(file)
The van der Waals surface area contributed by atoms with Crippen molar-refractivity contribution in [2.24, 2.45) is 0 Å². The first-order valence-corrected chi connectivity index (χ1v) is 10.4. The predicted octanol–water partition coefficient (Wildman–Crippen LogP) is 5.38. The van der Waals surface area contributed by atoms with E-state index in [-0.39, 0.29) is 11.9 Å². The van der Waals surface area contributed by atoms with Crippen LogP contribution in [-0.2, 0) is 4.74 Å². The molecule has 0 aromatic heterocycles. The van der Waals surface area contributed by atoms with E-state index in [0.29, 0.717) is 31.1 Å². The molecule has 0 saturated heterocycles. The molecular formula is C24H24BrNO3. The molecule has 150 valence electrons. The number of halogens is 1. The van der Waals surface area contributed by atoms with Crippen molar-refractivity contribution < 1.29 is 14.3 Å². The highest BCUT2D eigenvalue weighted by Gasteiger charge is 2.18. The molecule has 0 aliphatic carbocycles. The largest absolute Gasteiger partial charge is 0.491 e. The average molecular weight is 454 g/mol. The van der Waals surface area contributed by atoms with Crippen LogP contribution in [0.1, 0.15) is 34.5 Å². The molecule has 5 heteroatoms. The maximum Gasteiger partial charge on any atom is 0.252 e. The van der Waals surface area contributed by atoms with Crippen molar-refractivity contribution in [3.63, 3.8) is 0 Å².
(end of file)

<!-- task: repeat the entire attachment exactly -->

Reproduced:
The van der Waals surface area contributed by atoms with Crippen molar-refractivity contribution in [2.24, 2.45) is 0 Å². The first-order valence-corrected chi connectivity index (χ1v) is 10.4. The predicted octanol–water partition coefficient (Wildman–Crippen LogP) is 5.38. The van der Waals surface area contributed by atoms with E-state index in [-0.39, 0.29) is 11.9 Å². The van der Waals surface area contributed by atoms with Crippen LogP contribution in [-0.2, 0) is 4.74 Å². The molecule has 0 aromatic heterocycles. The van der Waals surface area contributed by atoms with E-state index in [0.29, 0.717) is 31.1 Å². The molecule has 0 saturated heterocycles. The molecular formula is C24H24BrNO3. The molecule has 150 valence electrons. The number of halogens is 1. The van der Waals surface area contributed by atoms with Crippen molar-refractivity contribution < 1.29 is 14.3 Å². The highest BCUT2D eigenvalue weighted by Gasteiger charge is 2.18. The molecule has 0 aliphatic carbocycles. The largest absolute Gasteiger partial charge is 0.491 e. The average molecular weight is 454 g/mol. The van der Waals surface area contributed by atoms with Crippen LogP contribution in [0.1, 0.15) is 34.5 Å². The molecule has 5 heteroatoms. The maximum Gasteiger partial charge on any atom is 0.252 e. The van der Waals surface area contributed by atoms with Crippen molar-refractivity contribution in [3.63, 3.8) is 0 Å².